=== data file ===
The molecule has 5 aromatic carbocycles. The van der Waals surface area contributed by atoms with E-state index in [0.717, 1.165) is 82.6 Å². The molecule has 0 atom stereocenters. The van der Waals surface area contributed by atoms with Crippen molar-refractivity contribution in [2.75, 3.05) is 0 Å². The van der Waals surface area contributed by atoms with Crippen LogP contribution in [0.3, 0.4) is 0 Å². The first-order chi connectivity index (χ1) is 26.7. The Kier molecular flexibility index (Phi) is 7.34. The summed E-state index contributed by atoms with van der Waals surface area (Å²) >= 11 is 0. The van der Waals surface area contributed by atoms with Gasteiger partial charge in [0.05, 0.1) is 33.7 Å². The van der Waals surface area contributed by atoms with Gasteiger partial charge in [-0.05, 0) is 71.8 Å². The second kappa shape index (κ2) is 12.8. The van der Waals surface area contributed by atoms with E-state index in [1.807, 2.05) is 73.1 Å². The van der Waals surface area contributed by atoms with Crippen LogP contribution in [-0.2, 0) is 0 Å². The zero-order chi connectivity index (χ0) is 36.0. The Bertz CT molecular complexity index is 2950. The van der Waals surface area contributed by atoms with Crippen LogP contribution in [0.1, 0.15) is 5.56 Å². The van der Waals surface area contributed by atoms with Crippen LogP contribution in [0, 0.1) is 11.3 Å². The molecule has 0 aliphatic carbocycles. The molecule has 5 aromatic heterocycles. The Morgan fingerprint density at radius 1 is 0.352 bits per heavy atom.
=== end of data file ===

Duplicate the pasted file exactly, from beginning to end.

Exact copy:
The molecule has 5 aromatic carbocycles. The van der Waals surface area contributed by atoms with E-state index in [0.717, 1.165) is 82.6 Å². The molecule has 0 atom stereocenters. The van der Waals surface area contributed by atoms with Crippen molar-refractivity contribution in [2.75, 3.05) is 0 Å². The van der Waals surface area contributed by atoms with Crippen LogP contribution in [0.3, 0.4) is 0 Å². The first-order chi connectivity index (χ1) is 26.7. The Kier molecular flexibility index (Phi) is 7.34. The summed E-state index contributed by atoms with van der Waals surface area (Å²) >= 11 is 0. The van der Waals surface area contributed by atoms with Gasteiger partial charge in [0.05, 0.1) is 33.7 Å². The van der Waals surface area contributed by atoms with Gasteiger partial charge in [-0.05, 0) is 71.8 Å². The second kappa shape index (κ2) is 12.8. The van der Waals surface area contributed by atoms with E-state index in [1.807, 2.05) is 73.1 Å². The van der Waals surface area contributed by atoms with Crippen LogP contribution in [-0.2, 0) is 0 Å². The zero-order chi connectivity index (χ0) is 36.0. The Bertz CT molecular complexity index is 2950. The van der Waals surface area contributed by atoms with Crippen LogP contribution in [0.1, 0.15) is 5.56 Å². The van der Waals surface area contributed by atoms with Crippen LogP contribution in [0, 0.1) is 11.3 Å². The molecule has 0 aliphatic carbocycles. The molecule has 5 aromatic heterocycles. The Morgan fingerprint density at radius 1 is 0.352 bits per heavy atom.